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The Relationship Between Oral and Mental Health


When caring for your health, it’s important to have a comprehensive view and remember that your body is indeed an integrated system. Maintaining good oral hygiene in Orem is essential to your overall physical and, by extension, mental wellness. Both mental and oral health are linked and mutually affect each other.

How Does Your Mental State Impact Your Teeth?

Your mental health is directly tied to how well you take care of your teeth. Periodontal disease is associated with both depression and poor oral hygiene, according to research. The inability to take care of oneself properly is said to contribute to depression. Cavities, foul breath, gum disease, and other problems with oral hygiene are more common among those who don’t take care of their teeth and gums properly.

However, dental phobia can also have serious effects on gum and tooth health. Individuals who suffer from dental anxiety endure difficulty while considering dental visits and procedures. Generalized anxiety disorders (GAD) and previous bad experiences at the dentist can both contribute to dental phobia.

58% of participants in a study of 473 patients in 2015 reported dental anxiety. If you suffer from dental anxiety or phobia, you may experience the following while considering or actually attending a dentist appointment:

  • Experiencing a rapid heart rate or palpitations
  • Sweating
  • Expressions of extreme emotion, such as crying
  • Fear-suppressing aggression or humor
  • Dizziness and fainting due to low blood pressure

People who suffer from dental anxiety are more likely to avoid necessary dental care for extended periods of time in order to avoid experiencing the associated discomfort. Cavities, gum disease, and oral cancer are just some of the dental issues that can become dangerous if not treated in time.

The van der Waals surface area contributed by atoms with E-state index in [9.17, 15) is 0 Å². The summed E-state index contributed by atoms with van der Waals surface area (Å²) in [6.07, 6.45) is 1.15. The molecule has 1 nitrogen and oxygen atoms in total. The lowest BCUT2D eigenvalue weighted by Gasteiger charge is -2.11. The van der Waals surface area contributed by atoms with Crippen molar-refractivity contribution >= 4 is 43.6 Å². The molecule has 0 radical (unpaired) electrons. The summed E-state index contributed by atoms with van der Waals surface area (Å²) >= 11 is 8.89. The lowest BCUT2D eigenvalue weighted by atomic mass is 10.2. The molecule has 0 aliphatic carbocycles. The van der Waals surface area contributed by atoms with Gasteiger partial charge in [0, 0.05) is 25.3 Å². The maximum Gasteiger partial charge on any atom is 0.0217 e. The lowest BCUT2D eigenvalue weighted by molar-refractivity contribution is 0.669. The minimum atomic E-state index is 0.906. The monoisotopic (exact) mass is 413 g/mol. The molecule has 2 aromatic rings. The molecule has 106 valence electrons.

The Effects of Bad Dental Health on Your Emotional Well-Being

Dental health and mental well-being are connected in both directions. Poor dental hygiene can have serious consequences for your mental health, just as your mental health may affect your capacity or motivation to seek oral treatment. People who suffer from serious mental illness have a likelihood that it is 2.7 times higher than the normal population of losing all of their teeth.

Problems with social anxiety and self-esteem might arise from neglecting dental health by not properly taking care of teeth and gums. These extra self-image difficulties are especially common among persons with mental illness because they are adversely impacted by dental health problems due to various factors, including the absence of availability to treatment, anxiety about treatment, or poor oral hygiene practices.

Mental and dental health are closely linked. Unfortunately, this causes a virtuous circle in which those with mental health problems are more likely to have poor oral health.

Contact Us Right Away

Discussing your mental health issues with your dentist might help you stop the cycle. If you suffer from dental anxiety, your dentist may suggest a few treatments in an effort to calm your nerves.

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